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Launching the new year right
For 20 years, a floating alternative to Jan. 1 hangover

Sunday, January 08, 2006
Chicago Tribune
by Chris McNamara

While thousands of Chicagoans spent New Year's Day in the customary fashion--on the couch nursing hangovers waiting for football to begin--a few hundred spent the morning paddling down the Chicago River. Tylenol and temperature be damned.

Overseeing this weird, watery parade, just as he has every New Year's for the last two decades, was Ralph Frese, for whom the nickname Mr. Canoe only begins to tell the story.

"What I do is preach about canoes," joked Frese, owner of the Chicagoland Canoe Base, 4019 N. Narragansett Ave., from which he sells, repairs and designs canoes and kayaks.

"Most people don't know the geography of where they live. They have no idea about these waterways," he said. "But if you're curious enough, there are all these little adventures within a two-hour drive of Chicago."

Maybe it was Frese's enthusiasm, or maybe it was the chance to dip the paddles in the middle of winter that lured experts and amateurs to the southern tip of the Skokie Lagoons, where a crude launch site had been built beneath a dam. "Happy Canoe Year!" they shouted to one another as they removed their watercrafts from their trucks.

The day was unseasonably warm--temperatures reached the 40s--but even on sub-zero days this river flows due to a treatment plant that warms the water.

"The North Branch of the Chicago River--often called the Skokie River--isn't utilized," says Frese. "It's a beautiful resource right in our back yard."

It also provides a beautiful winter workout, no health club membership required. Paddlers meander through twists and turns, past deer who stare quizzically and a few hardy golfers on the Chick Evans Golf Course.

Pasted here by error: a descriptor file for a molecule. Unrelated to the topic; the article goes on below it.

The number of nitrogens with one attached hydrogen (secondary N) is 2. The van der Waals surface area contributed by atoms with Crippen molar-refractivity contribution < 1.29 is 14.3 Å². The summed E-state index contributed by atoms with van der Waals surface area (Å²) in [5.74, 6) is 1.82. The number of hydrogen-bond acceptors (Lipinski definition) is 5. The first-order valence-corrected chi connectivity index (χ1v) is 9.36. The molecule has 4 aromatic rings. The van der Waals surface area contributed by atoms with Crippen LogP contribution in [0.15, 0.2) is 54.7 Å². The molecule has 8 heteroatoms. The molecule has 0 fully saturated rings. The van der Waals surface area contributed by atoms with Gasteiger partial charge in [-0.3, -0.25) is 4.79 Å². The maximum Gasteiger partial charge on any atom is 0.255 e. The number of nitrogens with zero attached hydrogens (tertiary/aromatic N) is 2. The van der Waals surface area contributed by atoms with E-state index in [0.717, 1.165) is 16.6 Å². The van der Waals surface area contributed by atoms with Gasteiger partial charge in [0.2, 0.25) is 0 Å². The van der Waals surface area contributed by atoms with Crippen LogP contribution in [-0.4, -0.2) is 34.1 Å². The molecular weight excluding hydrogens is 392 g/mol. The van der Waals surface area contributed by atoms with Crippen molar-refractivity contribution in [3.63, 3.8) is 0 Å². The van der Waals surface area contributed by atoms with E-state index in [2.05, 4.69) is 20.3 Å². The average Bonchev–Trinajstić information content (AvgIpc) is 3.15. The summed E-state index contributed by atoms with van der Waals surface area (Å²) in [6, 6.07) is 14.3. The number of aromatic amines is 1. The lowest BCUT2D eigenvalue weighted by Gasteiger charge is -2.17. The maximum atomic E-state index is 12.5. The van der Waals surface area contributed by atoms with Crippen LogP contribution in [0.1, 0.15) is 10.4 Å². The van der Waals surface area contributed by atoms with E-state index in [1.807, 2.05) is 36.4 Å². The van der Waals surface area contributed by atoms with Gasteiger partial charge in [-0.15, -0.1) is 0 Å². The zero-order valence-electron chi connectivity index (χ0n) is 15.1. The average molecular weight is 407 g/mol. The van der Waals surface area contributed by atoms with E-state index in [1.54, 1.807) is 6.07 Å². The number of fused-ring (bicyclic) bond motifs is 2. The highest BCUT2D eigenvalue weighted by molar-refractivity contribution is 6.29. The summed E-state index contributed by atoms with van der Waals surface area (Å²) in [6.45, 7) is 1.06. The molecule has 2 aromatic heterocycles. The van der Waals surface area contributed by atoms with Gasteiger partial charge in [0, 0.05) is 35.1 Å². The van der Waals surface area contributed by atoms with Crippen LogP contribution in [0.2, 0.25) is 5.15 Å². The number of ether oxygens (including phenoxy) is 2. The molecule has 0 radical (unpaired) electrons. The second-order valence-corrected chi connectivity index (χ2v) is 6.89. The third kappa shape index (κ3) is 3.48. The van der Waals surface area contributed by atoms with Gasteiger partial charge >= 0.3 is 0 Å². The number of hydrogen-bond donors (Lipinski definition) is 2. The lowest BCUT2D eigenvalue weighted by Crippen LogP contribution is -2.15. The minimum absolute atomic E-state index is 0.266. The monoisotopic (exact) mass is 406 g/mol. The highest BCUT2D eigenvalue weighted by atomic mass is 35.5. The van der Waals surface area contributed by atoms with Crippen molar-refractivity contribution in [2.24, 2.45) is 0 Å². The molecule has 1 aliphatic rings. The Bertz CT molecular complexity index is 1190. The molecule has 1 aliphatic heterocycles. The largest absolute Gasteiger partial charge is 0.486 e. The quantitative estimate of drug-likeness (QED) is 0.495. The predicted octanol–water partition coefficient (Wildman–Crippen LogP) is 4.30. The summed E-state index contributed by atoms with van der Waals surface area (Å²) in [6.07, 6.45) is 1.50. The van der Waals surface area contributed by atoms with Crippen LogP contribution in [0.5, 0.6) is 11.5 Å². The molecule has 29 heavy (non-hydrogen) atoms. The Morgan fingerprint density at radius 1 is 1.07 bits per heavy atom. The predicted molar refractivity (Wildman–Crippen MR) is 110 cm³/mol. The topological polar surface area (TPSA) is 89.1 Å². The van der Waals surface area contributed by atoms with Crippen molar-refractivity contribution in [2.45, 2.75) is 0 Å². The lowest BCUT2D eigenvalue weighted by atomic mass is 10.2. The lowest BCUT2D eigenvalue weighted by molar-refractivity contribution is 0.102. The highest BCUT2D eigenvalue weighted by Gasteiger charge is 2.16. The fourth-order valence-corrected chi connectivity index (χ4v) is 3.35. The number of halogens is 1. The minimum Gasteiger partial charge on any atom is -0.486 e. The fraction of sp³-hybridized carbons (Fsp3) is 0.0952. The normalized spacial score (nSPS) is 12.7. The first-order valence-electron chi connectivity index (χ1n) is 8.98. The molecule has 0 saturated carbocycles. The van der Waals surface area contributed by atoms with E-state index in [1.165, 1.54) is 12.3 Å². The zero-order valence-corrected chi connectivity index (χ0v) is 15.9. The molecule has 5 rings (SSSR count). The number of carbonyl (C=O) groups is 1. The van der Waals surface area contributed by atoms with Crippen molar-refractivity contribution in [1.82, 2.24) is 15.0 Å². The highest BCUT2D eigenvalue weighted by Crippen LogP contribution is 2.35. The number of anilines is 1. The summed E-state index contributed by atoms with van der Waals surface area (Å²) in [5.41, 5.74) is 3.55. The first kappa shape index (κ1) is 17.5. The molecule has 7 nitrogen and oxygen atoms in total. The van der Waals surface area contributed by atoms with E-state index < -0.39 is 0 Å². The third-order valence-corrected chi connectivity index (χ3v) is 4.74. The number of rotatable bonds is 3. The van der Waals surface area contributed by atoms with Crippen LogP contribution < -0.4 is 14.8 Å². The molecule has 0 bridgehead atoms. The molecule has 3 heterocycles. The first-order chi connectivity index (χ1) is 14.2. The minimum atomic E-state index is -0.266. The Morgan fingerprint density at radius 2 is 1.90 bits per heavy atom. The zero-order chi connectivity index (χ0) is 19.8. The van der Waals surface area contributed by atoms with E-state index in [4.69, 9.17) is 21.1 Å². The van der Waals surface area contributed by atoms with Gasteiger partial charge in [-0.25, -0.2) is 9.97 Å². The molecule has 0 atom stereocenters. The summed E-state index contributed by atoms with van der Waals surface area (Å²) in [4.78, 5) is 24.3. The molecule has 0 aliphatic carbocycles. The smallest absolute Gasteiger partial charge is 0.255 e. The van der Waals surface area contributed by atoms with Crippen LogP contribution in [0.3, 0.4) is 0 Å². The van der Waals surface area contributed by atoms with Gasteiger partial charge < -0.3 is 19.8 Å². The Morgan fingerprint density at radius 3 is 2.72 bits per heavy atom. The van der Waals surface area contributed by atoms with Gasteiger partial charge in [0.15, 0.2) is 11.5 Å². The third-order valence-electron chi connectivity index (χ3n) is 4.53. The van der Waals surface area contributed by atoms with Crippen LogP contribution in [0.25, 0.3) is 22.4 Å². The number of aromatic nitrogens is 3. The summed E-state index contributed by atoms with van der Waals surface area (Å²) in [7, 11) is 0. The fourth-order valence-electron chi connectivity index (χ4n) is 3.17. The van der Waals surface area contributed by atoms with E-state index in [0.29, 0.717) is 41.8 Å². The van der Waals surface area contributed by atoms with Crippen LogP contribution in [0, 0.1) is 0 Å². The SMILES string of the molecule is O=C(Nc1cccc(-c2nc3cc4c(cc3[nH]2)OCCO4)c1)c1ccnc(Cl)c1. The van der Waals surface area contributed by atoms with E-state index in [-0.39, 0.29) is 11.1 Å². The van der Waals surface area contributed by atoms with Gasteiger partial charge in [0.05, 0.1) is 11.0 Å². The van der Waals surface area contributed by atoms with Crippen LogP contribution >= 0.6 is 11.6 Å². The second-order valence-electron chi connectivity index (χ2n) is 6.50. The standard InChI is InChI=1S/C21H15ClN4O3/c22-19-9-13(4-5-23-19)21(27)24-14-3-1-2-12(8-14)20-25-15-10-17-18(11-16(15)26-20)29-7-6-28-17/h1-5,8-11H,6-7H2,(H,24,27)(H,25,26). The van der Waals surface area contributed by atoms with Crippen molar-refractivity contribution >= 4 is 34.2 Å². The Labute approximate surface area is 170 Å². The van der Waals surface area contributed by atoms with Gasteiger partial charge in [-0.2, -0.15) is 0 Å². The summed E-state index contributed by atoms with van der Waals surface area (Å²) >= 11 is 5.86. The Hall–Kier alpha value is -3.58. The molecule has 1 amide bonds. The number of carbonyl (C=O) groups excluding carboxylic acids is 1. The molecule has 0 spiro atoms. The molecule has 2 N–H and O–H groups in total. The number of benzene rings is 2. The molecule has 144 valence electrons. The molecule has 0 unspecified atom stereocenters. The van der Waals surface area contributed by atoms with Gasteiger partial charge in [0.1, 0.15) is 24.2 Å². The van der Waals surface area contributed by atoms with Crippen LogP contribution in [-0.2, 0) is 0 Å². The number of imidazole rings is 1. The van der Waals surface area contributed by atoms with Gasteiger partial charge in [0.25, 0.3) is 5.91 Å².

It's a fit bunch that turns out for this event; you can tell that even under the layers of clothing and wetsuits. By the end of the 6.5-mile course, many were sweating under their winter hats. A few had capsized, but most completed the course unscathed, their muscles a bit sore, their spirits soaring.

"Paddling not only exercises the body but also the mind," explained Frese, who admitted that this event has a certain novel appeal. "It started as a whim, something different to do. I didn't realize it would catch on with people."

Tim Jonasson of Lockport is a regular attendee who knows enough to appreciate comfortably cool days like this one, compared with past New Year's Days that have registered below-zero temperatures.

"This is a good alternative to lying on the couch hung over," said the avid paddler as he packed up his gear. "We need to take advantage of this weather before it gets really cold and we have to hole up like rats."

- - -

Stroke ... stroke ...

Canoeing and kayaking exercise the muscles and heart in different ways. Propelling a canoe with a J-stroke on one side of the boat, according to paddling coach Jon Maleta of the Chicagoland Canoe Base, entails stroking with the paddle's blade perpendicular to the boat at the start, then ending the stroke with the blade parallel to the boat. Propelling a kayak is more of a constant, side-to-side motion with less strenuous strokes.

Other than that, advises Ralph Frese, "just keep the open side up."

--C.M.

Where you can dip your paddle

Chicago isn't Colorado, granted, but there are still abundant opportunities for us metropolitans to get muddy. Ralph Frese recommends these local waterways:

The lower stretch of the Des Plaines River from Willow Springs to Lockport. "It's a strange scene there, with farms, quarries and industry on the left and wilderness, complete with beaver ponds and deer, on the right."

The upper reaches of the Des Plaines River, from Wisconsin down through open meadows and wetlands.

The Rock River in Oregon, Ill., lined with sandstone cliffs crowned by white pines.

The lower Fox River. "We call it the Dells of Illinois, with stone cliffs along the river, caves, waterfalls. It's perhaps one of the most scenic regions around here."

--C.M.



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